In contrast to the abovementioned studies and the findings of this study, a recent large study conducted in a population of patients with severe asymptomatic AS demonstrated that mortality and morbidity were higher among obese patients.(13) However, the patients studied were all relatively younger (mean age 67 ± 10 years vs. 72 ± 10 years in our study) and asymptomatic, and hence, they were likely to be earlier in the course of their disease. The obesity paradox may, thus, only be apparent in patients who are more frail, more elderly and have more advanced disease, which was supported by findings on subgroup analyses of subsequent follow-up studies.(34) Our study also adjusted for the effect of age and demonstrated that higher BMI was independently associated with improved survival.

Furthermore, it is important to note that the obesity paradox may be partially explained by the cross-sectional nature of the study design, which was subjected to lead-time bias. Patients were studied and compared at the time of the index echocardiographic diagnosis of severe AS, but they may individually have been at different time points along the natural history of the disease progression of AS. Patients with higher BMI may have been earlier in the course of the disease, while patients later in the course with more advanced disease may have had more symptoms of heart failure and cardiac cachexia, which resulted in a lower BMI. This may have led to an apparent protective benefit of higher BMI on patients with severe AS, rather than obesity conferring a true survival benefit.(35) Longitudinal prospective follow-up of obese patients with serial measurements of BMI over time and follow-up echocardiography may be important to further evaluate these trends.

This study was not without limitations. We studied a moderately sized Asian cohort of medically managed patients with severe AS. The definition of severe AS relied on parameters such as aortic valve area, transaortic mean pressure gradient and peak velocity, but we did not quantify the degree of aortic valve calcification or the symptom status of the patients. However, we ensured accurate measurement of transaortic gradients in all our echocardiographic studies by performing multiple assessments to obtain the highest transaortic gradients, including routinely using Pedoff transducer probes. Of note, a significant proportion of our Asian cohort had paradoxical low-flow AS (31.2%), which was similarly demonstrated in a previous study. The impact of obesity on this subgroup of patients, who may have distinct and poorer clinical outcomes, could be an important subject for future studies.(36,37)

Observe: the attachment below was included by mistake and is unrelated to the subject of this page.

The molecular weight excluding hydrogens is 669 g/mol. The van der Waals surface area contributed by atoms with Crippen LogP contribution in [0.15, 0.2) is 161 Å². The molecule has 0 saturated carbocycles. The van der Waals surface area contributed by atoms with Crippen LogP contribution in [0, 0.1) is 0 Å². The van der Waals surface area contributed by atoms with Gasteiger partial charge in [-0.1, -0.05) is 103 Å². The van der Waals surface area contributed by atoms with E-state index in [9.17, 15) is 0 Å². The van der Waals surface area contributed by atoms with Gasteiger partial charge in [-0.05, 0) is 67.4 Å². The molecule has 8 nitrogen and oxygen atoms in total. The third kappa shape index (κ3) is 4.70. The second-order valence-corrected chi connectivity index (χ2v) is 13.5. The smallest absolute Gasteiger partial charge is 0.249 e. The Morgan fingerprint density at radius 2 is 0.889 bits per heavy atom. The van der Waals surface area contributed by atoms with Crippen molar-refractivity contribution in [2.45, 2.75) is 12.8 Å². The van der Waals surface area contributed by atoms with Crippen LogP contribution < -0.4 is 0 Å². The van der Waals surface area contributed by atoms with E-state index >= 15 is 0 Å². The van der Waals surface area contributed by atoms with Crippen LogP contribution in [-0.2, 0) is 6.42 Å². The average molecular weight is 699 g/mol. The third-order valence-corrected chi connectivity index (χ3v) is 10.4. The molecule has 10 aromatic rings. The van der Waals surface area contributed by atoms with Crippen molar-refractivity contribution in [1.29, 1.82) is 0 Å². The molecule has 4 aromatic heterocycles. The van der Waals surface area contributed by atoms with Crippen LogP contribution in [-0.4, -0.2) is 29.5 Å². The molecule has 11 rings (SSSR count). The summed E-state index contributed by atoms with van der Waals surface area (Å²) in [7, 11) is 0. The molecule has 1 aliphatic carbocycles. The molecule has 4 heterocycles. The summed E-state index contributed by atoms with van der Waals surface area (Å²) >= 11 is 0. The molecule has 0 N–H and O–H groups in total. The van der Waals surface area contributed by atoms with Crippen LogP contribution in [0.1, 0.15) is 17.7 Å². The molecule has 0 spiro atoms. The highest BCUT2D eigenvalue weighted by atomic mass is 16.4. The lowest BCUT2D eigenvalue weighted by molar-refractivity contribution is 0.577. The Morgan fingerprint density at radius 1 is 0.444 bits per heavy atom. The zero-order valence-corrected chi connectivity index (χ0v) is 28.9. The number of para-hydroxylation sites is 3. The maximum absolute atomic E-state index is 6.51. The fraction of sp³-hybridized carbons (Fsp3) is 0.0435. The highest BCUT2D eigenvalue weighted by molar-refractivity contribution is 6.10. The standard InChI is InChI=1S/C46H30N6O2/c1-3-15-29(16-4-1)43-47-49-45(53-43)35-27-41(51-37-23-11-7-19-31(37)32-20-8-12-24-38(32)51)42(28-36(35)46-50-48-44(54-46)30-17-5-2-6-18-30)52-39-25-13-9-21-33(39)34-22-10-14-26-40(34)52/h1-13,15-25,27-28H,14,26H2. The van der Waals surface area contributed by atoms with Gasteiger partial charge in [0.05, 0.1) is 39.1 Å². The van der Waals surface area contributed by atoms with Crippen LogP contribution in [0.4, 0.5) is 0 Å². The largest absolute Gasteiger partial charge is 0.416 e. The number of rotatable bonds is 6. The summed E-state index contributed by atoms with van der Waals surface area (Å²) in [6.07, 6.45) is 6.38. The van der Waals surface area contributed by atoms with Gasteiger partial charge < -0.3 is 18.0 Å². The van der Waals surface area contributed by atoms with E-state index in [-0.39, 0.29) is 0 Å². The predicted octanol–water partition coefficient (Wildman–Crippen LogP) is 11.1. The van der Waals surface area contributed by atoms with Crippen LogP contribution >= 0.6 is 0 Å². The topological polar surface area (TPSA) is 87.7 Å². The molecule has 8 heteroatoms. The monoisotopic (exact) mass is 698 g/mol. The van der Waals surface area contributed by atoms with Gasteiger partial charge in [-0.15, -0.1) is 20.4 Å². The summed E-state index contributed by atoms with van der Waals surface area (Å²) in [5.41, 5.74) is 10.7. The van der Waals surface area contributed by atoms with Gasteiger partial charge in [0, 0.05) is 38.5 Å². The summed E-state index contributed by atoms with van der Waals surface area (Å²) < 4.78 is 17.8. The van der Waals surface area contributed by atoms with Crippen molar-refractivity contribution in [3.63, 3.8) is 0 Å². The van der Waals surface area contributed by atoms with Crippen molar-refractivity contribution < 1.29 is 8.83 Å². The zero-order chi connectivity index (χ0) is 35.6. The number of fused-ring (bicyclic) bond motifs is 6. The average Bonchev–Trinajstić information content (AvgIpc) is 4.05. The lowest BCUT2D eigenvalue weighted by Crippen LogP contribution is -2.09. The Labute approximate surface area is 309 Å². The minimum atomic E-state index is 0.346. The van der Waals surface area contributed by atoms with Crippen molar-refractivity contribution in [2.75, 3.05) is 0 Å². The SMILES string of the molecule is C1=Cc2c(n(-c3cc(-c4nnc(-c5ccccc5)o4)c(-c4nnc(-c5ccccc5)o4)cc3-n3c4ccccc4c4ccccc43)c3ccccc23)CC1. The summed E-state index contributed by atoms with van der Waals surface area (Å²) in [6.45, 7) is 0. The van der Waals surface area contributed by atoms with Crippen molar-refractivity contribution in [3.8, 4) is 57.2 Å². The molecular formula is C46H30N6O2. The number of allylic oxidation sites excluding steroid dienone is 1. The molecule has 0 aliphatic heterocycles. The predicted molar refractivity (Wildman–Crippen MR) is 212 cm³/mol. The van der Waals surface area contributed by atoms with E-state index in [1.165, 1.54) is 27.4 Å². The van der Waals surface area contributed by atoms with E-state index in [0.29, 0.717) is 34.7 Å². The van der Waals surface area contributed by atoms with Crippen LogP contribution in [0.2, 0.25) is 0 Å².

Although we studied a heterogeneous group of symptomatic and asymptomatic patients, the obesity paradox was still demonstrated after adjusting for confounding factors. Establishing the time of onset of symptoms along the course of a patient’s disease and consequently comparing the duration in which these patients had been symptomatic may be useful in predicting clinical outcomes.(38) We did not examine serial echocardiographic studies on follow-up for progression of AS and changes in echocardiographic profile over time. Furthermore, BMI was measured only at the time of the index echocardiography, and changes in each patient’s BMI on subsequent follow-up were not tracked. Also, obesity was quantified by means of BMI only; we did not examine or compare waist circumference or estimated body fat percentages. Abdominal obesity, which has been shown to be important in Asians, was also not evaluated.(14) The cross-sectional nature of this study also meant that it was subjected to lead-time bias, where patients may have been studied at differing time points of the natural history of AS progression. Nevertheless, this study remains important, as it was both exploratory and hypothesis-generating, and the findings suggest that the obesity paradox may extend beyond periprocedural risks and complications to apply to patients with severe AS who are medically managed. Further prospective and longitudinal studies are warranted to confirm and evaluate the clinical significance of these findings.

In conclusion, this study found that obesity (BMI ≥ 27.5 kg/m2) was associated with improved survival in an Asian population of patients with medically managed severe AS. This trend of improved survival was independent of age and AS disease severity, and was also observed in spite of lower AVAi and higher prevalence of cardiovascular risk factors in patients with obesity.